WASHINGTON, DC- U.S. Senator Bob Casey (D-PA), a member of the Health, Education, Labor and Pensions Committee, at a committee hearing today entitled Pensions in Peril: Helping Workers Preserve Retirement Security Through a Recession urged action on pension funding relief. He also spoke on the Senate floor this week on the need to provide relief to stabilize pension plans, protect pensions of workers and to avoid creating conditions that could forestall job creation.
“American companies that are already struggling to break even today will have to decide between funding their pension plans and cutting jobs,” said Senator Casey. “In order to avoid losing more jobs, at a time when the national unemployment rate is 9.8 percent, Congress should act swiftly to extend the amortization period for recognizing certain losses in pension plan assets, including other temporary provisions that will provide funding relief.”
Senator Casey continued, “As companies recover from the economic recession, we should not discourage economic growth by requiring a pension payment that will require companies to cut jobs. Instead, Congress should provide targeted relief--targeted relief--that will enable companies to spread out the losses over an extended period of time, which will allow capital to be invested in activities that will promote growth.”
The full text of Senator Casey’s floor speech is below.
Remarks of Senator Bob Casey
October 27, 2009
We are in the midst of a terrible economic recession. Over the course of the last year, we have lost millions of jobs. In Pennsylvania, for example, by comparison, the unemployment rate percentage is lower than a lot of States, but in many parts of our State it is at a historic high, or at least a 15-year high. What that means in Pennsylvania is that we have just about a half a million people out of work, even though some States have a much higher percent in their unemployment rate. So we have a half million people out of work.
The fact that we just had this vote on unemployment insurance is vitally important. It helps us meet a real need across the country. So we have an economic crisis. People are living through the loss of a job, the loss of a home, or both--in some ways, the loss of their hopes and their dreams. Unfortunately, even as we get through this, even as we begin to recover, and even as we are dealing with a longer term challenge to our economy, which is health care--which is one of the reasons I think we have to pass a bill this year--there are other threats we have to bear in mind. One of them involves not just businesses but, by extension, workers and families. I speak of the funding of pension plans.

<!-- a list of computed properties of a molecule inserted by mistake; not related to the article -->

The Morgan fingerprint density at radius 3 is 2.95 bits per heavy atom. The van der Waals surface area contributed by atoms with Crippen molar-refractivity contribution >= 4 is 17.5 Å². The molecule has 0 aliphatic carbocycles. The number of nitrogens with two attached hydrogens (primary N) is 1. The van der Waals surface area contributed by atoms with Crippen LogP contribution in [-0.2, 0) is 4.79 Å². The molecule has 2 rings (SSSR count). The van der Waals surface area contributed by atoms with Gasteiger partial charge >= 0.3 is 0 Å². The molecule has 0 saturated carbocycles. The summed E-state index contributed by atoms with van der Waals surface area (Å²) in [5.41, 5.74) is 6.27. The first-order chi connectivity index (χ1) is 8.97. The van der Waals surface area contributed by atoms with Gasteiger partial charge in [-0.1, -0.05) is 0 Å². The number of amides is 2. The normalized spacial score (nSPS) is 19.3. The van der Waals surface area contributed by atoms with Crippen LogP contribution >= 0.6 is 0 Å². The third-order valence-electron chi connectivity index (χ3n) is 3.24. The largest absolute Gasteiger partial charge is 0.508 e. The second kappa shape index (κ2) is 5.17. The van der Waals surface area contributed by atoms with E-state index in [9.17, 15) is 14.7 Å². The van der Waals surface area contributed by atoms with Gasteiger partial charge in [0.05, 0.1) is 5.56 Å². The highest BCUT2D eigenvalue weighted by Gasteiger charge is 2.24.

A lot of businesses across the country--a lot of workers have come to Washington to remind us that this pension issue is a looming problem for a lot of businesses. I happen to be a member of the Health, Education, Labor, and Pensions Committee, and that is one of the issues we must deal with, and I think we will be dealing with, in the near term.
Millions of Americans, not just throughout our history our recent history but especially now, rely upon any kind of retirement vehicle, and one of those, of course, is a good pension plan. We need to give people in the twilight of their life the kind of security that comes with a pension plan. We also have to make sure workers have that same peace of mind as they make their way through this very difficult economy.
In 2006, the Pension Protection Act was passed by Congress. The main purpose of that act was to strengthen pension plans by implementing tougher funding rules. Most of the rules under the act took effect in 2008, and at that time the stock market was in turmoil. The combination of stronger pension funding rules in a chaotic stock market caused almost all pension plans to sustain a net loss, in essence.
I wish to turn to one chart that depicts that. One study released by Mercer stated that the combined loss for pension plans totaled $469 billion for 2008. We can see the differential from 2007 where there was an overfunding of some $60 billion. So in 2007, $60 billion up; the next year lost over $400 billion, down; to be exact, $469 billion in terms of where we were in 2007 versus where we were at the end of 2008. Based upon this loss, pension plans have a funding deficit, a differential of $409 billion--$409 billion in 2008. In 2009, the pension funding deficit is expected to increase yet again despite recent recoveries in the stock market.
We have to do what we must to strengthen our economy and to give our workers and their families and our businesses some peace of mind. That might be the best way to describe it. So this is more than just a looming crisis, more than just a problem in the near term, it is a problem we have to deal with right now, in the next couple of months.
Recently, the House Ways and Means Committee held a hearing that focused on pension funding relief. They gave an example at the hearing. NCR Corporation, a 125-year-old global technology company, testimony at this hearing provided a specific example of how company pension plans have been affected. NCR, this global technology company, had a pension plan that was 110 percent funded as of January 1, 2008.
So at the beginning of 2008, they were funded at 110 percent. They were in good shape, for the most part. The funding status, as those in the business know, is based on the amount of assets compared to the amount of liabilities. By January 1, 2009, just 1 year later, this same company, due to unprecedented losses in the market, had its funding percentage drop to 75 percent. So in 1 year, this company goes from 110 up of funding to 75 percent, a huge loss.